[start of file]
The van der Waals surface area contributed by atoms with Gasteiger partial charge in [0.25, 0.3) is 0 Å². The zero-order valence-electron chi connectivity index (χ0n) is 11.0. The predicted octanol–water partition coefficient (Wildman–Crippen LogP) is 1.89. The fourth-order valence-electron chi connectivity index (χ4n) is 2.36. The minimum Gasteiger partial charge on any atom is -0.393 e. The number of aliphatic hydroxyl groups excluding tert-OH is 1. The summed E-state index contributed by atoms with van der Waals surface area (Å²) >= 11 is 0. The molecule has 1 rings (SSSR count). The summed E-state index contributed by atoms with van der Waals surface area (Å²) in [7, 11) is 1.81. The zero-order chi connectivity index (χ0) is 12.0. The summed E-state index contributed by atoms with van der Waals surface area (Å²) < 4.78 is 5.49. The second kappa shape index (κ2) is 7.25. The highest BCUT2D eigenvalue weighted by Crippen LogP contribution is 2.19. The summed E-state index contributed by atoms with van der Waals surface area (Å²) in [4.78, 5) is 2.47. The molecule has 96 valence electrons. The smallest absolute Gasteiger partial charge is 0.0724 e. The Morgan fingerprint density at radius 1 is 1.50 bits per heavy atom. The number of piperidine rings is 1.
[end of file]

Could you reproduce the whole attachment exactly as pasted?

The van der Waals surface area contributed by atoms with Gasteiger partial charge in [0.25, 0.3) is 0 Å². The zero-order valence-electron chi connectivity index (χ0n) is 11.0. The predicted octanol–water partition coefficient (Wildman–Crippen LogP) is 1.89. The fourth-order valence-electron chi connectivity index (χ4n) is 2.36. The minimum Gasteiger partial charge on any atom is -0.393 e. The number of aliphatic hydroxyl groups excluding tert-OH is 1. The summed E-state index contributed by atoms with van der Waals surface area (Å²) >= 11 is 0. The molecule has 1 rings (SSSR count). The summed E-state index contributed by atoms with van der Waals surface area (Å²) in [7, 11) is 1.81. The zero-order chi connectivity index (χ0) is 12.0. The summed E-state index contributed by atoms with van der Waals surface area (Å²) < 4.78 is 5.49. The second kappa shape index (κ2) is 7.25. The highest BCUT2D eigenvalue weighted by Crippen LogP contribution is 2.19. The summed E-state index contributed by atoms with van der Waals surface area (Å²) in [4.78, 5) is 2.47. The molecule has 96 valence electrons. The smallest absolute Gasteiger partial charge is 0.0724 e. The Morgan fingerprint density at radius 1 is 1.50 bits per heavy atom. The number of piperidine rings is 1.